its recommendations as to what action the society should take, and
should usually close with resolutions covering the case, so that there
is no need for any one to offer any additional resolutions upon it.
The ordinary resolutions, where the member is recommended to be
expelled, are (1) to fix the time to which the society shall adjourn;
and (2) to instruct the clerk to cite the member to appear before the
society at this adjourned meeting to show cause why he should not be
expelled, upon the following charges which should then be given.
After charges are preferred against a member, and the assembly has
ordered that he be cited to appear for trial, he is theoretically
under arrest, and is deprived of all the rights of membership until
his case is disposed of. Without his consent no member should be tried
at the same meeting at which the charges are preferred, excepting when
the charges relate to something done at that meeting.
The clerk should send the accused a written notice to appear before
the society at the time appointed, and should at the same time furnish
him with a copy of the charges. A failure to obey the summons is
generally cause enough for summary expulsion.
At the appointed meeting what may be called the trial takes place.
Frequently the only evidence required against the member is the report
of the committee. After it has been read and any additional evidence
offered that the committee may see fit to introduce, the accused
should be allowed to make an explanation and introduce witnesses, if
he so desires. Either party should be allowed to cross-examine the
other's witnesses and introduce rebutting testimony. When the evidence
is all in, the accused should retire from the room, and the society
deliberate upon the question, and finally act by a vote upon the
question of expulsion, or other punishment proposed. No member should
be expelled by less than a two-thirds1 vote, a quorum voting. The vote
should be by ballot, except by general consent. The members of the
committee preferring the charges vote the same as other members.
In acting upon the case, it must be borne in mind that there is a vast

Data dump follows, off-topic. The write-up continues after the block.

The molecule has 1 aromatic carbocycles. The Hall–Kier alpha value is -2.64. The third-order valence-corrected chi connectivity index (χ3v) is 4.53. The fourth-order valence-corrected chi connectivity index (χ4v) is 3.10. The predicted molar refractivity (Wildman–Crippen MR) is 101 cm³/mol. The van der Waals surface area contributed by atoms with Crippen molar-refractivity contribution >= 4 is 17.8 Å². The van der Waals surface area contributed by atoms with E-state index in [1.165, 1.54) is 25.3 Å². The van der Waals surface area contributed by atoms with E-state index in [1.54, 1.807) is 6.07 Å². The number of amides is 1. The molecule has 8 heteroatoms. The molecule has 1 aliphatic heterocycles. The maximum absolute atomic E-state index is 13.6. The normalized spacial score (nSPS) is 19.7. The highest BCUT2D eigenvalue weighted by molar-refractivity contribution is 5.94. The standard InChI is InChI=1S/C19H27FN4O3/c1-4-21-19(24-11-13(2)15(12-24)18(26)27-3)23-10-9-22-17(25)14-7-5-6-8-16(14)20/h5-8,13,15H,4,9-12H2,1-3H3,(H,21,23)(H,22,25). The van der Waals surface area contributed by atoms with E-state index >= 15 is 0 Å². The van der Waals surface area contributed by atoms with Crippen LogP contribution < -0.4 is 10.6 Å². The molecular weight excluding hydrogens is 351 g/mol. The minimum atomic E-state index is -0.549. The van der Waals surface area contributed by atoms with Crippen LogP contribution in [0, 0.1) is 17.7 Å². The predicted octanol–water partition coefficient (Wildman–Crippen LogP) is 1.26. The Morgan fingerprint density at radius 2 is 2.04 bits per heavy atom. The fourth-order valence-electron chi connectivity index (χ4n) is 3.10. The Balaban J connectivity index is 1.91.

distinction between the evidence necessary to convict in a civil court
and that required to convict in an ordinary society or ecclesiastical
body. A notorious pickpocket could not even be arrested, much less
convicted by a civil court, simply on the ground of being commonly
known as a pickpocket; while such evidence would convict and expel him
from any ordinary society.
The moral conviction of the truth of the charge is all that is
necessary in an ecclesiastical or other deliberative body to find the
accused guilty of the charges.
If the trial is liable to be long and troublesome, or of a very
delicate nature, the member is frequently cited to appear before a
committee, instead of the society, for trial. In this case the
committee reports to the society the result of its trial of the case,
with resolutions covering the punishment which it recommends the
society to adopt. When the committee's report is read, the accused
should be permitted to make his statement of the case, the committee
being allowed to reply. The accused then retires from the room, and
the society acts upon the resolutions submitted by the committee. The
members of the committee should vote upon the case the same as other
If the accused wishes counsel at his trial, it is usual to allow it,
provided the counsel is a member of the society in good standing.
Should the counsel be guilty of improper conduct during the trial, the
society can refuse to hear him, and can also punish him.
In summary there are many reasons to question whether my "expulsion" was
valid. Lack of cause and lack of due process both probably invalidate it.
As noted above, the fact that you did not appear (call in) for your
hearing was actually reason enough for your summary expulsion. Due
process per the bylaws and Robert's Rules were followed. You really
have no complaint.